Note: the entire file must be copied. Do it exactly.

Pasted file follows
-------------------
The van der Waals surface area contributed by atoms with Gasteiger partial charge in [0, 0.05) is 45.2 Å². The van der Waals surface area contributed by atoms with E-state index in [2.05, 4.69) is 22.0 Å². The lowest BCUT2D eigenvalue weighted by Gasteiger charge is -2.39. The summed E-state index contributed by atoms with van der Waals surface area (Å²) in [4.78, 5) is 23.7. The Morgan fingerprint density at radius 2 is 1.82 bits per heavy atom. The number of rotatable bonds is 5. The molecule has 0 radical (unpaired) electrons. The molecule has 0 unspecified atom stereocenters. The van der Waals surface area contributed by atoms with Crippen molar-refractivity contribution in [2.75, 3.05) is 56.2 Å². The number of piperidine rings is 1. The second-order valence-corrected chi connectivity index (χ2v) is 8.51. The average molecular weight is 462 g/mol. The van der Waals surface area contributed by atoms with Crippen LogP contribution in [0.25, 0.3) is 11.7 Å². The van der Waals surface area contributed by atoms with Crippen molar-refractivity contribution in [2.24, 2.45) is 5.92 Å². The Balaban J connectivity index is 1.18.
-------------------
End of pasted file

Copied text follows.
The van der Waals surface area contributed by atoms with Gasteiger partial charge in [0, 0.05) is 45.2 Å². The van der Waals surface area contributed by atoms with E-state index in [2.05, 4.69) is 22.0 Å². The lowest BCUT2D eigenvalue weighted by Gasteiger charge is -2.39. The summed E-state index contributed by atoms with van der Waals surface area (Å²) in [4.78, 5) is 23.7. The Morgan fingerprint density at radius 2 is 1.82 bits per heavy atom. The number of rotatable bonds is 5. The molecule has 0 radical (unpaired) electrons. The molecule has 0 unspecified atom stereocenters. The van der Waals surface area contributed by atoms with Crippen molar-refractivity contribution in [2.75, 3.05) is 56.2 Å². The number of piperidine rings is 1. The second-order valence-corrected chi connectivity index (χ2v) is 8.51. The average molecular weight is 462 g/mol. The van der Waals surface area contributed by atoms with Crippen LogP contribution in [0.25, 0.3) is 11.7 Å². The van der Waals surface area contributed by atoms with Crippen molar-refractivity contribution in [2.24, 2.45) is 5.92 Å². The Balaban J connectivity index is 1.18.